Stealing their virginity
With a stare and
Seductive wind of sound

Bay Bunyan types
In t-shirts and jeans
Kicking the heals of Reebok sneakers
On the chair rain,
Waiting for their chance
To climb on for the ride,
Each endangered tree
Drawn to the heat
Of this budding
Forest fire


You walk by night
Strolling streets of broken beer bottles
And littered with the carcasses of shattered men,
Star light illuminating their faces
Their eyes glittering with dripping tears
Of self pity.

It is never easy living in a concrete jungle
Beating back weeds of desire with will
Rather than machete
Brushing off Roman hands
Without Rosary beads

But you love the scene
A silky lady with loose hair
Whispering around your face,
Your fingers flirting with each strand.

You know you don’t need them
And they know it, too,
Though they never stop pelting you
With tired lies, offers of drink
And, of course, more.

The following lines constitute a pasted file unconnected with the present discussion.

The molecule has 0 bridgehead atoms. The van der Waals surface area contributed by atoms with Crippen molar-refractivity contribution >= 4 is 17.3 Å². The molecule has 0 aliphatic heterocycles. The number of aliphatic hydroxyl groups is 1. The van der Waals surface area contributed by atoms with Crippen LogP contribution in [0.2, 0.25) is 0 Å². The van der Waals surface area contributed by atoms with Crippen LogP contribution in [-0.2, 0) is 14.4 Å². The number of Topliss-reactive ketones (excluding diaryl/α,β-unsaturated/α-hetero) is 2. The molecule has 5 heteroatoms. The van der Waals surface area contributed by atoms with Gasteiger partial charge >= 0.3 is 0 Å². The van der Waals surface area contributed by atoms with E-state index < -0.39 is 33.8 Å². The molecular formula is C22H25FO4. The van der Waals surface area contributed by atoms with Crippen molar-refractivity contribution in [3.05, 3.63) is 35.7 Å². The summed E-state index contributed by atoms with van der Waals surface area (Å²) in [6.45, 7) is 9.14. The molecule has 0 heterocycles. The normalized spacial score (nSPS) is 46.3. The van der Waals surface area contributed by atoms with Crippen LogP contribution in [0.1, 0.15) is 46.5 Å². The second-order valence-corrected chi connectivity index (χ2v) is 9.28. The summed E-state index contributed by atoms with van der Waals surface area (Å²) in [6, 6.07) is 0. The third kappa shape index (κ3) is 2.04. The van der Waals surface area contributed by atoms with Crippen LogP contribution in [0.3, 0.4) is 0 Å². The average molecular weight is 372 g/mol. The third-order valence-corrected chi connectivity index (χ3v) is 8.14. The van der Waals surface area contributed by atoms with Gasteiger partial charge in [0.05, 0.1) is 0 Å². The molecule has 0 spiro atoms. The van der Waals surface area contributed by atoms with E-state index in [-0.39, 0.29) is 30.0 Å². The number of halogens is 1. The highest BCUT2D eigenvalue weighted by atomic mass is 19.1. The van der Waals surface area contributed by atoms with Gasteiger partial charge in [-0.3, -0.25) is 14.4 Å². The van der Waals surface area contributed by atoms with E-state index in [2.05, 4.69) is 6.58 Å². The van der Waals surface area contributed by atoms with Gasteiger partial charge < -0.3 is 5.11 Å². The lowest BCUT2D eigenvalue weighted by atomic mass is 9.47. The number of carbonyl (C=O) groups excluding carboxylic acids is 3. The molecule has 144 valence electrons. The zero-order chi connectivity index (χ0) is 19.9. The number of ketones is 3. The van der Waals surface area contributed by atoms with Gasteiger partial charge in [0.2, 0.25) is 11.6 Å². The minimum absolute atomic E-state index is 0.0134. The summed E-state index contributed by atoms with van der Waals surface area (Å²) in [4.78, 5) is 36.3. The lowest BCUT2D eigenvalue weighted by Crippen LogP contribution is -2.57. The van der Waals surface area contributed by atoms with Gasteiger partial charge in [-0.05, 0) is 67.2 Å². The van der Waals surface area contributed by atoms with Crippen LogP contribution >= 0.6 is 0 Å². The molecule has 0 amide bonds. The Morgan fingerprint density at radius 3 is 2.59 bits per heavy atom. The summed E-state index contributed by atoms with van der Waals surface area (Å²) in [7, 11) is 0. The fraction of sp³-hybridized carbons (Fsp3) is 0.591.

You like the danger, too,
The precarious fly strolling
Over the outer edges of a spider’s web
Taunting the dark bulk
With your delicate vibrations

They think you are inviting them
When you’ve come merely to mock,
They think you are happy to see them
When you want only drink of cocaine
They think they have a chance with you
When all you ever really want
Is to walk lightly in the dark


“It’s a lazy way to spend the day,”
she says leaning back against
the splintered porch rail,

Two flights up and dreaming
Of that paneled apartment
We saw above the head shop
She says she will miss this view.

She says the new place is upscale
A better place to bring a baby
Though her heart always gets restless
This time of year,
Stirred up by the rustle of
September leaves.

She says she’ll mist the view
That narrow space between the trees
Where a silver sliver of the river runs
Cutting through out lives
Like a scalpel.

It is a slice so small we might not
Recognize the river at all
If the old landlord never pointed it out,
One of the attractions he gave us
When suckering us into moving in,
Giving us green trees and fresh waters
The way white men gave blankets
To Native American Indians.

“It’s a lazy way to spend the day,”
she says, coughing back unwanted tears
as she hurries off to finish packing
for our two block trip to new digs
and rooms without a view


They locked him away
Like a rare stamp
Postage due,
Brain expansion
Pressing against his already
Weary skull
The stroke a legal notice
For eviction,
Testimony on
How he has lived his life,